It's official. You're pregnant, again. And there in front of you is your first child. Their world is settled in. You and dad, maybe school or pre-school. And all of that is about to change. How do you break the news that they are about to get a brother or sister?
Well, as we will see, it depends on their age and disposition. There are some things you should do and say and things you should not do and say. It's an important moment. Here are 10 tips for telling your child that you are pregnant again. Read on.
10 Wait Until You Are Showing
Wait until you have a baby bump. It will be easier to explain that there is someone in there growing. In any event, you should probably wait until after the first trimester when the chances of a miscarriage have lessened.
It's difficult enough explaining there is a new baby on the way, let alone having to backtrack and say the baby isn't coming after all. Let your child rub the bump. Make it a fun, loving moment for your child, as well as for you.
9 Let Them Hear The Heartbeat And Feel The Movement
You can take your child to a doctor's appointment and let them hear the heartbeat through a stethoscope. Or take some mother and child time and let them put their ears to your belly so they can hear the baby's heartbeat. If the baby moves, put your child's hand to your belly. It's moving!
It will help make it all connect up. Explain that the baby is alive and growing, its heartbeat getting stronger and stronger. And that the baby is moving more and more, getting ready to join the family.
8 That All Important Sonogram
A picture is indeed worth a thousand words. Consider taking your child to the appointment for your first sonogram, so they can see the dynamic image of the baby on the screen. Or, if you prefer, share the image with them at home.
The picture will bring home the fact that there is a living thing in your belly. There is nothing like a sonogram image for making the fact there is a baby on the way real to your child. Maybe start a scrapbook for your sonograms.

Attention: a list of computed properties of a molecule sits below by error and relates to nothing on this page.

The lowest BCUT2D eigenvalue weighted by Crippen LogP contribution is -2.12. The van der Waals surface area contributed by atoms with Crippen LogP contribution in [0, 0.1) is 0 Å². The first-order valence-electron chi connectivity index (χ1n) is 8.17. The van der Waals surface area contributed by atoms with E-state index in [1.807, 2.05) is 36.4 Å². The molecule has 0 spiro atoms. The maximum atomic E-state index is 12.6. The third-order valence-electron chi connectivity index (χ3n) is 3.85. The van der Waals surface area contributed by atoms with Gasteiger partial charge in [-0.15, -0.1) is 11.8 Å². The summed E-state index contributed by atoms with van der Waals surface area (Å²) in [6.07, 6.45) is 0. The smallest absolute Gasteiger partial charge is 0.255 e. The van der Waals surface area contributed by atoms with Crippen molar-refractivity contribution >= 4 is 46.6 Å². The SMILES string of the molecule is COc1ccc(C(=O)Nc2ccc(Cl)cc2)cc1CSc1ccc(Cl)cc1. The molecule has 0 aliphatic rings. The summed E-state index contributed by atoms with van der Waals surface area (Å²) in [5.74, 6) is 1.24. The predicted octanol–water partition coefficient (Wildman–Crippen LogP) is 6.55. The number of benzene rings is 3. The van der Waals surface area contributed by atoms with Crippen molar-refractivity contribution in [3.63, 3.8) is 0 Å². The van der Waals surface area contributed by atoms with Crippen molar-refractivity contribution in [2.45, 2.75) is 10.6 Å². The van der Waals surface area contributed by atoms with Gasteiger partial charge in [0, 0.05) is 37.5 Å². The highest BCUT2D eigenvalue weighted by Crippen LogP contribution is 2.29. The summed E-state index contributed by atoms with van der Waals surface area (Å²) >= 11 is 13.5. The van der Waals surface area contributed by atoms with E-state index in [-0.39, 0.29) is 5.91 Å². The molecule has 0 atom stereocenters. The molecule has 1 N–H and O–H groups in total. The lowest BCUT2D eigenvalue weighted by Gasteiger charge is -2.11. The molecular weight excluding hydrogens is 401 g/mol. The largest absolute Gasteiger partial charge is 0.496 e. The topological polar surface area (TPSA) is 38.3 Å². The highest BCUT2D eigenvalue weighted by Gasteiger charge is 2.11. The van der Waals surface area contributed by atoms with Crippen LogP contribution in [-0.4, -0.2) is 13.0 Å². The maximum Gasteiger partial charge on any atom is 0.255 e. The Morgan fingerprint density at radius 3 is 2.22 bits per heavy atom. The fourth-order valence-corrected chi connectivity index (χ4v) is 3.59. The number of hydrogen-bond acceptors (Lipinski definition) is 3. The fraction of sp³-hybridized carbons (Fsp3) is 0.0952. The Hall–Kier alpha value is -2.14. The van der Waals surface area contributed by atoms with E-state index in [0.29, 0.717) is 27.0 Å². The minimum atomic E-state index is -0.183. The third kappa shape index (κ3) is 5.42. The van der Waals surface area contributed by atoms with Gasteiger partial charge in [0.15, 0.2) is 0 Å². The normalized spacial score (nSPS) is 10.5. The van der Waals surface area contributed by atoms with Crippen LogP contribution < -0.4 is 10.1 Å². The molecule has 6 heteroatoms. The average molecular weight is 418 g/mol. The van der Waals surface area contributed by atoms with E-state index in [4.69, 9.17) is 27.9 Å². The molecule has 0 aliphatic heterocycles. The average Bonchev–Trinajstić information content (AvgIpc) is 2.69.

7 Graphics - Getting The Point Across
Take every opportunity to illustrate what is going own. The pumpkin carving is a great Fall idea. If they are old enough, get your child involved in the carving of the pumpkin. Get a smaller pumpkin and write their name on it and put it in front of "mom" and "dad".
As much as you can, get your child to participate in fun activities like the pumpkin carving. He or she will begin to feel more and more a part of this new baby business. And that has to be a good thing for your growing family.
6 Be Reassuring
Some children will take a new baby in their stride. Some won't be so sure. It's important to spend quality time with your child reassuring them of your love and devotion. They need to know you will be there for them, no matter what. They will be better able to deal with it on their own if they know you will still be there for them.
Take time to do things with them that they love. Read to them. Take them for walks in the park. Give lots and lots of hugs and kisses. And tell them how much you love them and reassure them that that will never, ever change. It will make it easier for your child to relax and accept what is coming.